Reinstatement of Alabama Principal in Prom Flap Ignites Boycott
Students in an east-central Alabama county boycotted classes and set up alternative schools last week to protest the reinstatement of a high school principal alleged to have called a biracial student a "mistake.''
Hulond Humphries, the principal of Randolph County High School in Wedowee, Ala., for the past 26 years, was back on the job last week after the school board late last month voted 4 to 2 to reject a motion to consider his dismissal.
Mr. Humphries's return April 4 ended his three-week suspension, during which the superintendent of schools investigated allegations that Mr. Humphries said he would ban mixed-raced couples from the school prom and called the prom committee president, the daughter of a black woman and a white man, a "mistake.'' (See Education Week, March 23, 1994.)
Mr. Humphries has declined to talk to reporters. The principal's supporters said that his comments were misunderstood and that he was concerned about safety because of incidents at the school involving mixed-raced dating.
Dale McKay, the Randolph County superintendent, presented the results of his investigation to the school board in a closed meeting and recommended that it hold a hearing to formally present the allegations against Mr. Humphries and to discuss his dismissal.
"The school attorney and I felt like there was a lot of misunderstanding,'' Mr. McKay said. "A lot of different things were miscommunicated.''
Charlotte Clark-Frieson, a local leader of the National Association for the Advancement of Colored People and the board's only black member, said the board's decision "simply ignited the community.''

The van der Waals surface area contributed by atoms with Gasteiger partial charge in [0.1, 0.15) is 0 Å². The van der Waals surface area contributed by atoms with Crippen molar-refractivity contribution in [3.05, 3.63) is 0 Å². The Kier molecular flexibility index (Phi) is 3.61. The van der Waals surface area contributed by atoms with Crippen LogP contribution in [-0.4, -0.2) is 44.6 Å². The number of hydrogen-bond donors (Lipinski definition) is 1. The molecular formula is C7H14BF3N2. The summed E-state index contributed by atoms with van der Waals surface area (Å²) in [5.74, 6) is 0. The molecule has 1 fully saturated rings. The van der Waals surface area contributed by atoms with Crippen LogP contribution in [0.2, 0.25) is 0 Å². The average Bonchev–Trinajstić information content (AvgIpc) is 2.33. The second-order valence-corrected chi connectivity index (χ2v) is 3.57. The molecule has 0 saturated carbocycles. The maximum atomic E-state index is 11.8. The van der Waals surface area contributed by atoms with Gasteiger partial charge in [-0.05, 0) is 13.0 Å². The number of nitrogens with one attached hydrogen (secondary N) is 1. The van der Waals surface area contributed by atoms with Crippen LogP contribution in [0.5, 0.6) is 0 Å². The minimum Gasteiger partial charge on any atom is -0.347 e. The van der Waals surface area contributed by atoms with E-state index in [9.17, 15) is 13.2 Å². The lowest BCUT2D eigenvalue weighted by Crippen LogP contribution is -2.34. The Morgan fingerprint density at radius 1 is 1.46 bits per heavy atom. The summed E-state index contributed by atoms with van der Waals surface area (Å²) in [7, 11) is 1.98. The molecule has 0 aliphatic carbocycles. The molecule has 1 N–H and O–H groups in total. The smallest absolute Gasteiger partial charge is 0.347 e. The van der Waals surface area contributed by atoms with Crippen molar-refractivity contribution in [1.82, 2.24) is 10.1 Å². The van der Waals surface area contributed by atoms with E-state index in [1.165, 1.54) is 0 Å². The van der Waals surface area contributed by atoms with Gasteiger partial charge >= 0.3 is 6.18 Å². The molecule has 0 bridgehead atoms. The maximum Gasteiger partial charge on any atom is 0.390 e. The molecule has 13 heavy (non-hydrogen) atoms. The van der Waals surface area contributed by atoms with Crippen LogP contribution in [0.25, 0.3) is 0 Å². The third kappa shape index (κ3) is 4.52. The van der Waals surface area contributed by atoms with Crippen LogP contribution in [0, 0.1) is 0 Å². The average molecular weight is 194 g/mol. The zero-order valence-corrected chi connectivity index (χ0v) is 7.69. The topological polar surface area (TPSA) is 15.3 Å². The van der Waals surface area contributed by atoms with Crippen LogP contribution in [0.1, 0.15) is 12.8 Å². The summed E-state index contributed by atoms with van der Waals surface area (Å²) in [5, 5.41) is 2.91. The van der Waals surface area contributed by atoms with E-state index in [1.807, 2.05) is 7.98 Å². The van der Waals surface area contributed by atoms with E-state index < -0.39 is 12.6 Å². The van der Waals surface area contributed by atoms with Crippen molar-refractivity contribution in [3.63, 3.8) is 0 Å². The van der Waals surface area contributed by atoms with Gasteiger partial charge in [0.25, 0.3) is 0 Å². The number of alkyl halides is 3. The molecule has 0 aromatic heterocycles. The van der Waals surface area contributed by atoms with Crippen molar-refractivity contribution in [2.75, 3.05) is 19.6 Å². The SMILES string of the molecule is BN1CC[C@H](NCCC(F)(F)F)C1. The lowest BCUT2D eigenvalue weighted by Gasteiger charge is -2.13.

Dozens of parents met after the board voted and agreed to the boycott and the alternative schools. "The parents did not want to send a bad message to their children,'' Ms. Clark-Frieson said. "They wanted to let their children know that education is important, and this was not a time to go out into the streets and frolic and get into mischief.''
Two churches are housing the schools, and parents, volunteers, and officials from civil-rights organizations are serving as teachers.
Officials of the Southern Christian Leadership Conference, one of the civil-rights groups organizing the boycott, said the alternative schools are patterned after "freedom schools'' used in the civil-rights movement to protest school segregation and discrimination.
Much of the first days of classes was devoted to discussions of black history and theories of nonviolent confrontation, Ms. Clark-Frieson said.
The boycott organizers have met with state officials to discuss certifying the alternative schools, but they said a school board hearing on Mr. Humphries's dismissal could lead to the children's return to the public schools.
On the boycott's first day, 144 of the county's 441 middle and high school students were absent, including 109 black students, school officials said.
Leaders of the boycott dispute school officials who said absences
dropped to 82 on the boycott's second day and to 62 on the third day.
They said more than 150 students attended the alternative schools on
the boycott's second day.
Vol. 13, Issue 29